- an action that began in the past and continues until now
- Present Perfect Continuous:
- to show the duration of something that happened in the past and continues until now
- a general activity in progress recently
- Past Simple
- action that began in the past and finished in the past
- Past Continuous
- talk about an action that was happening in the past when another occurred
- an action that was in progress at a specific time in the past
- Past Perfect
- talk about something that was completed before another activity or another time in the past
- Past Perfect Continuous
- talk about duration of activity that was in progress before another event in the past
- an activity in progress that is recent to another time or activity in the past
- Future Simple
- to predict or plan for the future
- to express a willingness to do something
- Future Continuous
- an action that will be in progress at a time in the future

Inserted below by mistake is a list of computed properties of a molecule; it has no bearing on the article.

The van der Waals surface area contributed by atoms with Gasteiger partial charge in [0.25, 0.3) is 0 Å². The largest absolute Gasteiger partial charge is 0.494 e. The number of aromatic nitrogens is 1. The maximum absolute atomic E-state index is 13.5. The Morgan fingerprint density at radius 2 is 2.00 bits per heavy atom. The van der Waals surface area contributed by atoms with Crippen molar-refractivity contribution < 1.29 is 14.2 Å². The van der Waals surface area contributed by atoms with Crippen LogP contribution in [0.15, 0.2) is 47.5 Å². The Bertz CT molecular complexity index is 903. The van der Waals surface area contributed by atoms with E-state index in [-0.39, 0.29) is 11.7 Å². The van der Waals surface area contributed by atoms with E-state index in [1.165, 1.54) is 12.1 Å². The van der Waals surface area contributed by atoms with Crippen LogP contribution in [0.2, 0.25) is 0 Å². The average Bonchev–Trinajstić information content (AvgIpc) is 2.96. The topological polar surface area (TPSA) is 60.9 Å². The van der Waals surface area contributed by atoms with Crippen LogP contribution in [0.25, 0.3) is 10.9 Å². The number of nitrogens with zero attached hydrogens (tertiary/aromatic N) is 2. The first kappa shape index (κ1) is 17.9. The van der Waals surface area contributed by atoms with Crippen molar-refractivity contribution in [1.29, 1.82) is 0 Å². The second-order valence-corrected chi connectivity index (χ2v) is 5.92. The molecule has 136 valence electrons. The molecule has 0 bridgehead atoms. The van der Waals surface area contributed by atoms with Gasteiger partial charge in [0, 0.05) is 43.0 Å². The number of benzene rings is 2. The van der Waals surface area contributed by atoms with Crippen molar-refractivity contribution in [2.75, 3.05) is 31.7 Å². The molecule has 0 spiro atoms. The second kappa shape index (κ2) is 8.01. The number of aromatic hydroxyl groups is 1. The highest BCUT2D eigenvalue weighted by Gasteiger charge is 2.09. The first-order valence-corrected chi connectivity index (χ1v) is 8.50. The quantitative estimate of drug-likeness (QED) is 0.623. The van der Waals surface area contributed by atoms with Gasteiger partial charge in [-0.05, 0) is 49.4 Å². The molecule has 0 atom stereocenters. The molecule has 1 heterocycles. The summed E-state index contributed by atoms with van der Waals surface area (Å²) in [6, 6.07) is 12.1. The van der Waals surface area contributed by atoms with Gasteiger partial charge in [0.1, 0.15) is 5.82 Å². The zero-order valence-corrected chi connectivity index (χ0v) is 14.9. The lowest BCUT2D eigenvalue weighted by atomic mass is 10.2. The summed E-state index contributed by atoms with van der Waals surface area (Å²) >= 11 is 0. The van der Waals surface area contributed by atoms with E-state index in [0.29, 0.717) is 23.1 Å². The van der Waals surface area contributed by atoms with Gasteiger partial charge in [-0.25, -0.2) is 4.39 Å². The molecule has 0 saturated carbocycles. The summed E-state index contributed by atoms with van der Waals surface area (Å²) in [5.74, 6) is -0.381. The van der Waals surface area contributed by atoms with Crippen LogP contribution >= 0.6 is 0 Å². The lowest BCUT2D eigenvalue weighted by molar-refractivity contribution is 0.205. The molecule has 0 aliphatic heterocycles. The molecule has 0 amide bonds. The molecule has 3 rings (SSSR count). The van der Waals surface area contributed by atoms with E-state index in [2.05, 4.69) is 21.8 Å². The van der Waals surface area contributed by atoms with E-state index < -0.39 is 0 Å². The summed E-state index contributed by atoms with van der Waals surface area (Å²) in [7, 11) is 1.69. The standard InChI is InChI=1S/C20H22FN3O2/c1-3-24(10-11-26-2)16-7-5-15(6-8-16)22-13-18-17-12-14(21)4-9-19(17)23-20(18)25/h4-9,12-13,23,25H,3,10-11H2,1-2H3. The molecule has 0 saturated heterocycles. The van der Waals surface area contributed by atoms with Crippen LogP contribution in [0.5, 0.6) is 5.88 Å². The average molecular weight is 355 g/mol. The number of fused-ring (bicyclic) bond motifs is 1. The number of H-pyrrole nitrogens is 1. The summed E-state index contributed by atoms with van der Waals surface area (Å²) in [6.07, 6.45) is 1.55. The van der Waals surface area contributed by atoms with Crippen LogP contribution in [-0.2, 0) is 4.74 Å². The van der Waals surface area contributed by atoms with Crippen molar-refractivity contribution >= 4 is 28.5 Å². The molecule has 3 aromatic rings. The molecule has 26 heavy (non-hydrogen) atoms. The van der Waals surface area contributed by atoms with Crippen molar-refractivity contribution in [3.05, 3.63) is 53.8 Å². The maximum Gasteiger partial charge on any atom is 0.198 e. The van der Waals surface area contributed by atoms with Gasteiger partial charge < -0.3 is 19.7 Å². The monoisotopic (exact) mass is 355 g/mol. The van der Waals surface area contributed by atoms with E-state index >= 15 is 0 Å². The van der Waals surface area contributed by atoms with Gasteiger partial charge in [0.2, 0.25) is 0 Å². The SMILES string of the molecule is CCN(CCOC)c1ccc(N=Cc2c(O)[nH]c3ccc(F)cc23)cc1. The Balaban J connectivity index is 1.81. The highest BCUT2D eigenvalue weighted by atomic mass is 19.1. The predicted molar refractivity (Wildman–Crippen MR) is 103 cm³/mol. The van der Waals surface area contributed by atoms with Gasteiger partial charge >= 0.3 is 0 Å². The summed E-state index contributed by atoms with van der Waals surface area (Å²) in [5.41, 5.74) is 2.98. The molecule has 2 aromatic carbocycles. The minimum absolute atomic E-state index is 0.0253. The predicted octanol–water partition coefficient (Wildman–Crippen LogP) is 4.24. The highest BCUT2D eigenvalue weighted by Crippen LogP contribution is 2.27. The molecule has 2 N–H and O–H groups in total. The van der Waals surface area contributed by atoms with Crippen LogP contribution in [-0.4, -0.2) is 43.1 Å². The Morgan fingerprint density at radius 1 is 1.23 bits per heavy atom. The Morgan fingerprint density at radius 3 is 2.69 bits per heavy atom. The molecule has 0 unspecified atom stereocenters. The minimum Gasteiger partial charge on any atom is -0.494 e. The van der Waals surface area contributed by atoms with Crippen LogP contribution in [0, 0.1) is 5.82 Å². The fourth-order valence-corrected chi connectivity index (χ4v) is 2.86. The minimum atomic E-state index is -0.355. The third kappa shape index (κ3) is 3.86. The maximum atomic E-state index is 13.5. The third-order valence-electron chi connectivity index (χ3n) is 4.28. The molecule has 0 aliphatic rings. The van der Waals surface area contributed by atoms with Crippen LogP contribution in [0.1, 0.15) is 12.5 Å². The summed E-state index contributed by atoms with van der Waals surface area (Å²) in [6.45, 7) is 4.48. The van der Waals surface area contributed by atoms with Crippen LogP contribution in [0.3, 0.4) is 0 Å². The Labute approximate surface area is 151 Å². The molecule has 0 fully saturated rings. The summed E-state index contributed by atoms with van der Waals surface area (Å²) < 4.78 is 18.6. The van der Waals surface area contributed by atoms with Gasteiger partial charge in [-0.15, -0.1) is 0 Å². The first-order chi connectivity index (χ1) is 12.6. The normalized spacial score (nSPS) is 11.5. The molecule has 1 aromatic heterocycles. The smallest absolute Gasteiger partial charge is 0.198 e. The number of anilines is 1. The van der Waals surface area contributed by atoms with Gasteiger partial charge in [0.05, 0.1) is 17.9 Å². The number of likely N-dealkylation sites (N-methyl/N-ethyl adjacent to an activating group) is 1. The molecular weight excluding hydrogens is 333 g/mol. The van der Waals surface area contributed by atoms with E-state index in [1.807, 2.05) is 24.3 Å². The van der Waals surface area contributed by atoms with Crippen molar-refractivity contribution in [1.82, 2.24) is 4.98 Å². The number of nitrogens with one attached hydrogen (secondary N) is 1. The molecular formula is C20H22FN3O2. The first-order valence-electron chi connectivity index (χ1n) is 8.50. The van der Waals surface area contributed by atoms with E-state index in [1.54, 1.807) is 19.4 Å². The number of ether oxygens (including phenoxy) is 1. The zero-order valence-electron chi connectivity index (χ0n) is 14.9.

- Future Perfect
- an action that will be completed before another time or event in the future
- Future Perfect Continuous
- the duration of an action that will be in progress before another time or event in the future
- Prepositions After Adjectives and Nouns
Students often get confused about which prepositions to use after adjectives and nouns. Here are some common expressions:
- Bad at (something)
- Good at (something)
- Surprised at (something)
About or with:
- Pleased about (something)
- Pleased with (someone)
- Angry about (something)
- Angry with (someone)
- Disappointed about (something)
- Disappointed with (someone)
- Worried about (something or someone)
- rise in
- decrease in
- increase in
- fall in
- drop in
- difference between
- advantage/disadvantage of
- example of
- number of
- percentage of
- use of
We use apostrophes to shorten words or make contractions:
- Do not- Don’t
- I will- I’ll
Contractions are normally used in spoken English and should therefore not be used in the academic writing tasks.
We can also use apostrophes to show possession:
- John’s book
- Mary’s brother
We don’t use apostrophes with possessive pronouns such as:
- The dog has broken its
- The book is not theirs it’s ours.
- Common Spelling Mistakes
Some common spelling mistakes:
- to or too
- there or their
- though or through